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This classic Caesar cocktail recipe has a delicious blend of bold flavors! You’ll want to try Canada’s national cocktail and find out why it’s just so tasty.
Make this Classic Mint Julep Recipe next for another fun drink.
What is a Caesar?
It’s Canada’s answer to the bloody Mary. This zesty and spicy cocktail has a curious mixture of ingredients that together make magic. It tastes pretty close to a bloody Mary, but the Caesar uses Clamato juice instead of tomato juice. Ask any Canadian, and they’ll tell you they prefer the Caesar, hands down.
I think that it’s truly a shame that pretty much nobody outside of Canada has heard of this refreshing savory cocktail. I’m on a mission to change that, and I’m hoping that the Caesar will become popular with our neighbors to the south as well!
Who invented it?
- The Caesar was invented in Calgary, Alberta in 1969 by one Walter Chell, who was a restaurant manager at a hotel. He was inspired by a seafood pasta called Spaghetti alla Vongole and wanted the same bold flavors in a drink! The history of this beverage is actually pretty fascinating.
- He originally called his innovation the bloody Caesar, but we just simply call it a Caesar now. You will raise a few eyebrows and give yourself away as an American if you called it a “bloody Caesar” up here!
- Canadians like it so much that we consume upwards of 350 million of these bad boys per year. It’s actually our national drink. We especially enjoy it as a brunch cocktail and to cure a hangover (spoiler alert: it doesn’t work, but it sure does taste good)
Ingredients for it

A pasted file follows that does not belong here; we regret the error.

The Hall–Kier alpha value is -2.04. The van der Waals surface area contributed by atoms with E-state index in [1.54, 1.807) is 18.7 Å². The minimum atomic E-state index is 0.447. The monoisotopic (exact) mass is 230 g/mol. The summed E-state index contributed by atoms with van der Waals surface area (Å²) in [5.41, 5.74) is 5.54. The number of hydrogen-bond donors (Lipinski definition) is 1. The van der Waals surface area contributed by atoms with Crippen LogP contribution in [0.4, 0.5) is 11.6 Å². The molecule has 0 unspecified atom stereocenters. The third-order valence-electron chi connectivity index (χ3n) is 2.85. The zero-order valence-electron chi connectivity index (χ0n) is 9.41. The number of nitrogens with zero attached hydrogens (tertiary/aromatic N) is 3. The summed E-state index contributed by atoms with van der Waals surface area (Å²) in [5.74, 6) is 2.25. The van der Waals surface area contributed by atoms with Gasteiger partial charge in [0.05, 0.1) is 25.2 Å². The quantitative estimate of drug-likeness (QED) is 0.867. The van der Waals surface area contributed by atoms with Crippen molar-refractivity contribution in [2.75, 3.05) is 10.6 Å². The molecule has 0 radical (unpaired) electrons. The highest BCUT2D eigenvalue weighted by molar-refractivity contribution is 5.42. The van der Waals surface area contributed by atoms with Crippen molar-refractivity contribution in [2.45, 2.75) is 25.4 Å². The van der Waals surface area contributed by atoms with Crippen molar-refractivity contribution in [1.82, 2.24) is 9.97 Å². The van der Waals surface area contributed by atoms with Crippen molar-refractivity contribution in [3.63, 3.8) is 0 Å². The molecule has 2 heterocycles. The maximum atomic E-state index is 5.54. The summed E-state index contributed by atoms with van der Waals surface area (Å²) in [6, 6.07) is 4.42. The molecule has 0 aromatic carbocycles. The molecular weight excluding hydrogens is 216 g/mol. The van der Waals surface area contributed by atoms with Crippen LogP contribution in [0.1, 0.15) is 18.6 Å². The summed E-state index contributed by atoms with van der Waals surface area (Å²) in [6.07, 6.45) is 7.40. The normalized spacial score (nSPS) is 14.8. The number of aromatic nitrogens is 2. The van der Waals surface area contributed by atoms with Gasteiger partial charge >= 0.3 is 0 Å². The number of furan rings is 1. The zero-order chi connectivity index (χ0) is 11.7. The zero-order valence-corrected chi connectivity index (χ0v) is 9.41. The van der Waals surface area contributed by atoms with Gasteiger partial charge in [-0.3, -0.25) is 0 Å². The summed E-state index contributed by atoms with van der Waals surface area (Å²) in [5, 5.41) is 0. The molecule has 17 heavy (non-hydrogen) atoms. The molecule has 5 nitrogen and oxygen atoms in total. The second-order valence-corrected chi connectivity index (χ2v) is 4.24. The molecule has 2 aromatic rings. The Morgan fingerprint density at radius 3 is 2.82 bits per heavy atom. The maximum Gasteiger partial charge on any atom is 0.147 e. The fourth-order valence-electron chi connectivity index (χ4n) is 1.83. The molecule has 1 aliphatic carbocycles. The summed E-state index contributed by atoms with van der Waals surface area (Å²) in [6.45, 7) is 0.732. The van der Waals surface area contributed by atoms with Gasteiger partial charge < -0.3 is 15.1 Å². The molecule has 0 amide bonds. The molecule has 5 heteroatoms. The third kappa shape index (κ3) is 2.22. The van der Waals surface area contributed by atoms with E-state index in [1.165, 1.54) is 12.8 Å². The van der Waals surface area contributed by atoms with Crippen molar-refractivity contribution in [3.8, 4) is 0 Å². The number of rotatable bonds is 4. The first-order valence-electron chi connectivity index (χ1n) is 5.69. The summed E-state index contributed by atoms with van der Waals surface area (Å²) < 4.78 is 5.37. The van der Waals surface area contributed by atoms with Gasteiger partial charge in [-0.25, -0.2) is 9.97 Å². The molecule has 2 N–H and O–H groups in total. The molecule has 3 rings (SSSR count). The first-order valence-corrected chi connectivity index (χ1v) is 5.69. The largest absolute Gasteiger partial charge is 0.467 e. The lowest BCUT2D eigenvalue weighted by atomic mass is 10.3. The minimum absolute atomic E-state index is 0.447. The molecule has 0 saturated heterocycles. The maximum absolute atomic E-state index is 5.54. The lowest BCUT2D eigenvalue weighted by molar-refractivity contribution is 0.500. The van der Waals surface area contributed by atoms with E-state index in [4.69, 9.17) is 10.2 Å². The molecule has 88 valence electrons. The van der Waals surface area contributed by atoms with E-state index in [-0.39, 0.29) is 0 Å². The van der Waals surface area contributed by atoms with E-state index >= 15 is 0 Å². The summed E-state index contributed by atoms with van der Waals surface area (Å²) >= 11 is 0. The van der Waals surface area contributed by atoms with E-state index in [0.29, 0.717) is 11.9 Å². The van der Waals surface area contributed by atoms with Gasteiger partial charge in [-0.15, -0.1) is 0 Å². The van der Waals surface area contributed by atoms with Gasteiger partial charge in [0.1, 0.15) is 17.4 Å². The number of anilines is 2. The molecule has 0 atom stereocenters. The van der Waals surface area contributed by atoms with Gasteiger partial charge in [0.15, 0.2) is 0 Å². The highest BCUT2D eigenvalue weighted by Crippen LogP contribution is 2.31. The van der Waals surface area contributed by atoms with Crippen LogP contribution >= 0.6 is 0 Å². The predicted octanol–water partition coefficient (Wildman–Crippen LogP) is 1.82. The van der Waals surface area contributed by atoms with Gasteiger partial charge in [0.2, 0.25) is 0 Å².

- Ice – to make it crisp and chilled
- Celery salt – it’s a seasoning we’re using to rim the glass that packs a flavorful punch
- Clamato juice – we’re using Mott’s. It might sound odd, but it’s a mixture of clam juice and tomato juice. They sometimes use it to make a michelada in Mexico. Don’t knock it till you’ve tried it!
- Vodka – I don’t have a brand preference. Use your usual.
- Worcestershire sauce – to enhance the savory flavor
- Tabasco sauce – hot sauce gives it a spicy kick
- Lime – fresh lime juice adds an acidic contrast and freshness. Always use real limes.
- Garnish – use a celery stick, pickled asparagus spears, jumbo green olives, etc.
Substitutions and variations
- Vodka is traditional, but if you’ve run out, white rum makes a fun twist, but it will be a little on the sweet side.
- Gin or tequila are fine substitutes in a Caesar as long as you don’t mind using an alcohol that isn’t as neutral in taste as vodka is.
- Canadians are super creative with the garnishes. We’ve even been known to serve it with anything from pickled beans to mini burgers to a strip of crispy bacon. Seriously.
What to serve with a Caesar
- Since it’s a beloved brunch beverage, we enjoy serving it with late morning, early afternoon comfort food favorites like this Simple Breakfast Casserole or a Brunch Egg Sandwich. It’s also great with grilled cheese.
- For pairing it with a dinner meal, I like it with my Easy Shrimp Alfredo or these Creamy Lemon Garlic Pan Seared Scallops since it was inspired by a seafood dish. Honestly, there’s no wrong recipe to go with a Caesar.
Will you give Caesars a try? Let me know what you think in the comments below, or tag me #saltandlavender on Instagram!
Canadian Caesar Cocktail
- Ice (optional)
- Celery salt for rimming glass
- Clamato juice (to top glass up with)
- 1.5 oz vodka
- 2 dashes Worcestershire sauce (or to taste)
- 2 dashes Tabasco sauce (or to taste)
- 1 wedge of lime
- 1 celery stick/pickled asparagus/green olives
- Rim a highball glass with lime and then dip it into the celery salt.
- Add ice, vodka, Worcestershire sauce, Tabasco sauce, and a squeeze of lime (then place lime wedge in glass).
- Top up with Clamato juice.
- Garnish with a celery stick, a stem of pickled asparagus, or green olives.
- Serve immediately.
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